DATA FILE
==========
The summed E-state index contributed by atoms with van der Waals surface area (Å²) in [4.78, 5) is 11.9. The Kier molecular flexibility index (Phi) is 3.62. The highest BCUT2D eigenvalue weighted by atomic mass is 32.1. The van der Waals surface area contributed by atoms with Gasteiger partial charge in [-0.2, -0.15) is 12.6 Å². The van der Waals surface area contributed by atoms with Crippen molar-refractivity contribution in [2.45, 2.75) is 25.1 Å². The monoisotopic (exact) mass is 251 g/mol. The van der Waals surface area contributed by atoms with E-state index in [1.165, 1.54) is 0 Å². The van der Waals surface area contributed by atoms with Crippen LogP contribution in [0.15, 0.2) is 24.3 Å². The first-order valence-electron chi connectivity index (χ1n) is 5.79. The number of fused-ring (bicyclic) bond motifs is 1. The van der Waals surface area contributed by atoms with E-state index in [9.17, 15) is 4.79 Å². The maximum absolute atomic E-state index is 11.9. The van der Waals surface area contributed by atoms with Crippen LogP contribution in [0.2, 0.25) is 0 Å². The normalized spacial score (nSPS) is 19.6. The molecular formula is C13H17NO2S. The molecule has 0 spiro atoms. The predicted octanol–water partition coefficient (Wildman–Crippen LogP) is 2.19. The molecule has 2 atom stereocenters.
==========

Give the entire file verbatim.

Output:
The summed E-state index contributed by atoms with van der Waals surface area (Å²) in [4.78, 5) is 11.9. The Kier molecular flexibility index (Phi) is 3.62. The highest BCUT2D eigenvalue weighted by atomic mass is 32.1. The van der Waals surface area contributed by atoms with Gasteiger partial charge in [-0.2, -0.15) is 12.6 Å². The van der Waals surface area contributed by atoms with Crippen molar-refractivity contribution in [2.45, 2.75) is 25.1 Å². The monoisotopic (exact) mass is 251 g/mol. The van der Waals surface area contributed by atoms with E-state index in [1.165, 1.54) is 0 Å². The van der Waals surface area contributed by atoms with Crippen LogP contribution in [0.15, 0.2) is 24.3 Å². The first-order valence-electron chi connectivity index (χ1n) is 5.79. The number of fused-ring (bicyclic) bond motifs is 1. The van der Waals surface area contributed by atoms with E-state index in [9.17, 15) is 4.79 Å². The maximum absolute atomic E-state index is 11.9. The van der Waals surface area contributed by atoms with Crippen LogP contribution in [0.2, 0.25) is 0 Å². The normalized spacial score (nSPS) is 19.6. The molecular formula is C13H17NO2S. The molecule has 0 spiro atoms. The predicted octanol–water partition coefficient (Wildman–Crippen LogP) is 2.19. The molecule has 2 atom stereocenters.